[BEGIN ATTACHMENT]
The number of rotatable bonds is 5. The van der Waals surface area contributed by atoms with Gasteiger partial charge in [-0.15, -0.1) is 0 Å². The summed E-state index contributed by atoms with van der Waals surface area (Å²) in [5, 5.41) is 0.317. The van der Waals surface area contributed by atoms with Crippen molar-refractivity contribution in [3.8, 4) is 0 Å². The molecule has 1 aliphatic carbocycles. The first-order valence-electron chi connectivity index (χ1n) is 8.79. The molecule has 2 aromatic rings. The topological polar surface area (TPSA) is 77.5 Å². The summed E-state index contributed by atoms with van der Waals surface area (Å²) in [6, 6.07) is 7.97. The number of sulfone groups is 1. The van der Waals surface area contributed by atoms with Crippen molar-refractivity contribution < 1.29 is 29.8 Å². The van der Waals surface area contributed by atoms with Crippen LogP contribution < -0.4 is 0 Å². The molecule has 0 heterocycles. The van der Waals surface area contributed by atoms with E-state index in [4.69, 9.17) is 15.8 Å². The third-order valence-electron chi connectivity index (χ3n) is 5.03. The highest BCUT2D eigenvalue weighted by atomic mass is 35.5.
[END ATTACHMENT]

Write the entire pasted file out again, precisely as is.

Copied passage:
The number of rotatable bonds is 5. The van der Waals surface area contributed by atoms with Gasteiger partial charge in [-0.15, -0.1) is 0 Å². The summed E-state index contributed by atoms with van der Waals surface area (Å²) in [5, 5.41) is 0.317. The van der Waals surface area contributed by atoms with Crippen molar-refractivity contribution in [3.8, 4) is 0 Å². The molecule has 1 aliphatic carbocycles. The first-order valence-electron chi connectivity index (χ1n) is 8.79. The molecule has 2 aromatic rings. The topological polar surface area (TPSA) is 77.5 Å². The summed E-state index contributed by atoms with van der Waals surface area (Å²) in [6, 6.07) is 7.97. The number of sulfone groups is 1. The van der Waals surface area contributed by atoms with Crippen molar-refractivity contribution < 1.29 is 29.8 Å². The van der Waals surface area contributed by atoms with Crippen LogP contribution < -0.4 is 0 Å². The molecule has 0 heterocycles. The van der Waals surface area contributed by atoms with E-state index in [4.69, 9.17) is 15.8 Å². The third-order valence-electron chi connectivity index (χ3n) is 5.03. The highest BCUT2D eigenvalue weighted by atomic mass is 35.5.